Blue bar of color

Food is Where the Heart Is

Alumna Jessica Siegel supports the Cal Teaching Kitchen.

Jessica Siegal
PHOTO: Courtesy of Jessica Siegel

Growing up, Los Angeles native Jessica Siegel was such a picky eater that she refused to try even a bite of lettuce. She was a 19-year-old UC Berkeley sophomore when she finally tasted her first salad—a medley of spring greens, warm portobello mushrooms, and parmesan. “It was the whole package—the flavors, the textures, the temperatures. It was an epiphany,” says Siegel, BS ’98, MPH ’00, RD.

Since then, food and its connection to health and wellness have become Siegel’s life’s work. And, she says, noting the irony, she’s famous for her salads. In what she calls “a dietitian’s dream job,” Siegel heads nutrition for the 27-store Southern California grocer Gelson’s Markets, conducting in-store consultations on everything from weight loss to disease prevention, developing recipes for the company’s newsletter, and creating a line of salads that bears her name. She has even hosted a podcast, Nutrition Bytes, which was one of the earliest nutrition podcasts on iTunes.

The Mediterranean diet is a framework for all of this. “Thousands of studies show that populations who eat this way are healthier, live longer, have less diabetes, heart disease, cancer…” she says. And it’s not all about recipes. “They also have more vitality as they age, and that has a lot to do with the social aspects of sitting down with other people to share a meal.”

Siegel traces nearly all of her insight and enthusiasm back to her days as a nutrition and dietetics major and women’s studies minor, a combination that helped her connect food, nutrition, health, and self-awareness. She learned to cook via technical classes on food science, a memorable internship with TV chef Martin Yan, and the Bay Area itself—the epicenter of a culinary shift to quality, seasonal ingredients like those in that warm mushroom salad that changed everything. While earning her master’s at the School of Public Health, she pursued her interest in the disease-prevention aspects of nutrition.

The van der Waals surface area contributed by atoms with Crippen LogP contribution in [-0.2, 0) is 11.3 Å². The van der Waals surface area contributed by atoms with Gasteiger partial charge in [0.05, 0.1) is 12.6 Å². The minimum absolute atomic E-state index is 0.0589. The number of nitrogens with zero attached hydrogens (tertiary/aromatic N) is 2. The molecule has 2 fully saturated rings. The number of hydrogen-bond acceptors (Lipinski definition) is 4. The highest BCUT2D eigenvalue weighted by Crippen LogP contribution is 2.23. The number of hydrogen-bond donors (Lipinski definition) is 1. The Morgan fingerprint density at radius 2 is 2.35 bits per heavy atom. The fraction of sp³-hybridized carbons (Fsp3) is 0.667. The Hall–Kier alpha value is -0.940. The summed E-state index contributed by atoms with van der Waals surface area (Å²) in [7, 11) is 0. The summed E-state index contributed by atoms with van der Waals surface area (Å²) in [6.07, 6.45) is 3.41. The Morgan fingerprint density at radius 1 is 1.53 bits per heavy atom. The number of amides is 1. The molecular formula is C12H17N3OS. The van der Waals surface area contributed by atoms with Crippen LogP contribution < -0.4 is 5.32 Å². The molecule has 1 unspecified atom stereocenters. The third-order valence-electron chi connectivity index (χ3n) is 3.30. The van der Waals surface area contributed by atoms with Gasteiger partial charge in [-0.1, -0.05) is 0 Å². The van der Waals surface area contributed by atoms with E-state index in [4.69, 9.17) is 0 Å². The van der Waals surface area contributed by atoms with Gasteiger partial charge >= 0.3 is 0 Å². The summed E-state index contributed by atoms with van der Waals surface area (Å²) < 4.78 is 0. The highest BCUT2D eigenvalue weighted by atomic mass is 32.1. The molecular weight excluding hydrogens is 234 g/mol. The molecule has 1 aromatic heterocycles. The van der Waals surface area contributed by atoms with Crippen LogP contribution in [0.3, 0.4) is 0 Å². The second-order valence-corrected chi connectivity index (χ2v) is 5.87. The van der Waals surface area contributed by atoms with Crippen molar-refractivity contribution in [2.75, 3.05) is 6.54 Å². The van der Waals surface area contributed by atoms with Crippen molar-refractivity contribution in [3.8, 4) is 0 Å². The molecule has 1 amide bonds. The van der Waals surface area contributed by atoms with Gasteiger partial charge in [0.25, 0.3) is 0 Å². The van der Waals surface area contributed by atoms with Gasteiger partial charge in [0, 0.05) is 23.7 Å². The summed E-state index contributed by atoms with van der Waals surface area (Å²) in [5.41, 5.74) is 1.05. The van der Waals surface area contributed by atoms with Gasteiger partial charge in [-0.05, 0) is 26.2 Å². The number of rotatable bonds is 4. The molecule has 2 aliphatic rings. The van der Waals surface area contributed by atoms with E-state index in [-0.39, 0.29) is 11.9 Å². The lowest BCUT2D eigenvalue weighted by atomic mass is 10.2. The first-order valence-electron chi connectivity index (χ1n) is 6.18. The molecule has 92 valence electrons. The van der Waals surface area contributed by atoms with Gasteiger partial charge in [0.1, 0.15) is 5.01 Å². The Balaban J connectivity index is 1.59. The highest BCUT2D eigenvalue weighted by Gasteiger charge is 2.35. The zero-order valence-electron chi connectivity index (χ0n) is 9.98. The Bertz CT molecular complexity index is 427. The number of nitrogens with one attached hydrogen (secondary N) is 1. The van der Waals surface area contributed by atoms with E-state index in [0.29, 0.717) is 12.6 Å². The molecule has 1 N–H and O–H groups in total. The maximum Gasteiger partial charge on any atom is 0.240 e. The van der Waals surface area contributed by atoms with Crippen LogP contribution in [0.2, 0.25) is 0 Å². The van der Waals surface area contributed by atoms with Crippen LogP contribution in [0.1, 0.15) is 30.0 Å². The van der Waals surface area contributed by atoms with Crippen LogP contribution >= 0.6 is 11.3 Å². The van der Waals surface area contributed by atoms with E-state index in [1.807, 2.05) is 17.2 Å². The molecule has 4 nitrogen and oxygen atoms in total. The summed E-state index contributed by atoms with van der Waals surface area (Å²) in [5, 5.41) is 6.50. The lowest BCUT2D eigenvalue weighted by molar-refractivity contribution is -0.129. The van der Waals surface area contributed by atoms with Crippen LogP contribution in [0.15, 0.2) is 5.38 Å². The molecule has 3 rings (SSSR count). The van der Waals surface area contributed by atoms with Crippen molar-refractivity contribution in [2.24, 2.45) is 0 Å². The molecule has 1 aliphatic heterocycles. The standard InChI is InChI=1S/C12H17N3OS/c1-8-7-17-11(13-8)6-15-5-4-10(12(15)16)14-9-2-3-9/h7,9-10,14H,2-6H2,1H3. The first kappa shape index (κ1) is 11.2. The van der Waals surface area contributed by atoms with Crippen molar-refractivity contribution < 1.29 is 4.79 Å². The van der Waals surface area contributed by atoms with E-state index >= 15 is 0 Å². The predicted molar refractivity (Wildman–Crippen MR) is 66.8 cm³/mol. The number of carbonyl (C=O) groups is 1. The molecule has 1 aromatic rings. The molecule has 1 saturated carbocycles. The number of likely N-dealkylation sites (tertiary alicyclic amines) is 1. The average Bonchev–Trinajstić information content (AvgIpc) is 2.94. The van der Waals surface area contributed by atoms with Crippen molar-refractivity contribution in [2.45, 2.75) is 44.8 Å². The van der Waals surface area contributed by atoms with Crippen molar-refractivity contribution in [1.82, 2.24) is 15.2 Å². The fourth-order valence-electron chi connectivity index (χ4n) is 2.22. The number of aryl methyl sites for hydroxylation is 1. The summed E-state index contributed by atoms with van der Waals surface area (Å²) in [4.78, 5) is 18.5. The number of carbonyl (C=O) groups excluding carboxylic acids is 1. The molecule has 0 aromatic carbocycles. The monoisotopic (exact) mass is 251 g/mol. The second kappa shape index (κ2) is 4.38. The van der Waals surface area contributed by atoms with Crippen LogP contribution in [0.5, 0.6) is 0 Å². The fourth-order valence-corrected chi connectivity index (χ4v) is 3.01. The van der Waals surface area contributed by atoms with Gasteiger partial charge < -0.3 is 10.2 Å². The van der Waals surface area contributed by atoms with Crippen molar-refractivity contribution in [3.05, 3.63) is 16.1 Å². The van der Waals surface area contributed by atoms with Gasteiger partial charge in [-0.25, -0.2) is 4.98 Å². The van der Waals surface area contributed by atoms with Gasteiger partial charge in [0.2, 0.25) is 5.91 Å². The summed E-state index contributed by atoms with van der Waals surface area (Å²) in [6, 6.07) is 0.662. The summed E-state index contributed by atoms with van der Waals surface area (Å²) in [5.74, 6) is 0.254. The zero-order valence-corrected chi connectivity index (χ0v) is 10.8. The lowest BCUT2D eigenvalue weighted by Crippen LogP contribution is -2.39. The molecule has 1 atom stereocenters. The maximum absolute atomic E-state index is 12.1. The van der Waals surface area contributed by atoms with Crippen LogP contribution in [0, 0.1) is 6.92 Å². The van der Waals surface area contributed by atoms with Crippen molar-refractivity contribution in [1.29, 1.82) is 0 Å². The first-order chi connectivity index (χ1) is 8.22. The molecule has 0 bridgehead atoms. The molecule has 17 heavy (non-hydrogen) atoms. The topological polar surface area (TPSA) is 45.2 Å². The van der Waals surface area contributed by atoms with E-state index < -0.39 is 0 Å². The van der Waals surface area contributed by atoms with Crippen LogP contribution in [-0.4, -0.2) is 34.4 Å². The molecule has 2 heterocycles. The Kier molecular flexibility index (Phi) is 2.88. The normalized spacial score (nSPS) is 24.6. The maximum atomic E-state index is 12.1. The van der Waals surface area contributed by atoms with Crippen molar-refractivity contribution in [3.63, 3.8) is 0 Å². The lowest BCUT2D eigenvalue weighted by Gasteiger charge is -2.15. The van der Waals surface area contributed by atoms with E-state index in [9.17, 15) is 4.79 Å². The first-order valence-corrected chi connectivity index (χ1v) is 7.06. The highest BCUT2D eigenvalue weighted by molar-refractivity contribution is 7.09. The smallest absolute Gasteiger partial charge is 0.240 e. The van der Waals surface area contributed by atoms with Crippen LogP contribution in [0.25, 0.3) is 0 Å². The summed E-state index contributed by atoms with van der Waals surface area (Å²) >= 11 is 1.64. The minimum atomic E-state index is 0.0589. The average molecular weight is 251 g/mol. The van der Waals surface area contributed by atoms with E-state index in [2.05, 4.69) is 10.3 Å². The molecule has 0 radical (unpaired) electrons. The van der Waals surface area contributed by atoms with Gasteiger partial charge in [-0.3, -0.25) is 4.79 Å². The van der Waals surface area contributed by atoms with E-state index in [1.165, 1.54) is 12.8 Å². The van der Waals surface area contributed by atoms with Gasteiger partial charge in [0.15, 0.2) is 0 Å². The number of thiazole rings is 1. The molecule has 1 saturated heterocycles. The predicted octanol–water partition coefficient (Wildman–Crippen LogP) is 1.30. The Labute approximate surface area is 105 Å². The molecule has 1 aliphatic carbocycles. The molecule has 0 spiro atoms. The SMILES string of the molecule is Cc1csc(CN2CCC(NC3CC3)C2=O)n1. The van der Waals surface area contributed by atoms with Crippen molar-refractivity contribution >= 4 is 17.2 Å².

Knowledge about food and cooking was critical at every step. “It’s such an important aspect of education, not just for nutrition majors but for everyone,” she says. That’s why, with her husband, Steve Tsoneff, Siegel has made a generous gift supporting the campaign to update the 1950s-era Cal Teaching Kitchen in Morgan Hall. In addition to housing the dietetics program, the facility is used by student groups and campus health services. It’s also home to Personal Food Security and Wellness, a course developed for students struggling with food insecurity that focuses on how to prepare healthy meals on a tight budget. With the gift, a pledge they’ll honor over the next five years, Siegel is sharing her passion for food with new generations of students and thanking UC Berkeley for a wealth of knowledge and opportunity.

More often these days, Siegel is the one getting thanked—shoppers often stop by to tell her she’s made a meaningful difference in their lives. “People take me home with them,” she says of her Jessica brand, delighted that her name stands for all she’s learned about flavorful, healthful food. But it’s the personal connections that touch her most deeply. “Customers know there is a real person putting love and care into their food. It’s so gratifying.”

CNR is seeking $2.5 million in capital funds for the Cal Teaching Kitchen project. Consider pledging your own multiyear gift to show your support. Learn more about how to contribute on the kitchen campaign website.